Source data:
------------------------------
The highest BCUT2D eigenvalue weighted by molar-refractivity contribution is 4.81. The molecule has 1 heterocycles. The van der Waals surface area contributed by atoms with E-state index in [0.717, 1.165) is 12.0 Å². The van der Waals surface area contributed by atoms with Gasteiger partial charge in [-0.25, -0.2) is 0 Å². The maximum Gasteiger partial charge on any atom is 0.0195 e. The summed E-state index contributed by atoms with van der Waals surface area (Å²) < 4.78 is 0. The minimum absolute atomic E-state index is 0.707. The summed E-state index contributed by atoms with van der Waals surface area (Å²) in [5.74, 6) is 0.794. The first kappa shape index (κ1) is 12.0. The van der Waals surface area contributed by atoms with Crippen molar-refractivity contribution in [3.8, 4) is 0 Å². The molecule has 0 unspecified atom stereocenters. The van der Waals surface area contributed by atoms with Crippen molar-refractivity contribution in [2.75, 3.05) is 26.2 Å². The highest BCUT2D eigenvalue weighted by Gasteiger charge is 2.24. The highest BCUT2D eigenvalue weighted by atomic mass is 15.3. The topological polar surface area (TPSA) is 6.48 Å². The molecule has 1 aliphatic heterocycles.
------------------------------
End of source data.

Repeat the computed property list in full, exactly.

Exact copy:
The highest BCUT2D eigenvalue weighted by molar-refractivity contribution is 4.81. The molecule has 1 heterocycles. The van der Waals surface area contributed by atoms with E-state index in [0.717, 1.165) is 12.0 Å². The van der Waals surface area contributed by atoms with Gasteiger partial charge in [-0.25, -0.2) is 0 Å². The maximum Gasteiger partial charge on any atom is 0.0195 e. The summed E-state index contributed by atoms with van der Waals surface area (Å²) < 4.78 is 0. The minimum absolute atomic E-state index is 0.707. The summed E-state index contributed by atoms with van der Waals surface area (Å²) in [5.74, 6) is 0.794. The first kappa shape index (κ1) is 12.0. The van der Waals surface area contributed by atoms with Crippen molar-refractivity contribution in [3.8, 4) is 0 Å². The molecule has 0 unspecified atom stereocenters. The van der Waals surface area contributed by atoms with Crippen molar-refractivity contribution in [2.75, 3.05) is 26.2 Å². The highest BCUT2D eigenvalue weighted by Gasteiger charge is 2.24. The highest BCUT2D eigenvalue weighted by atomic mass is 15.3. The topological polar surface area (TPSA) is 6.48 Å². The molecule has 1 aliphatic heterocycles.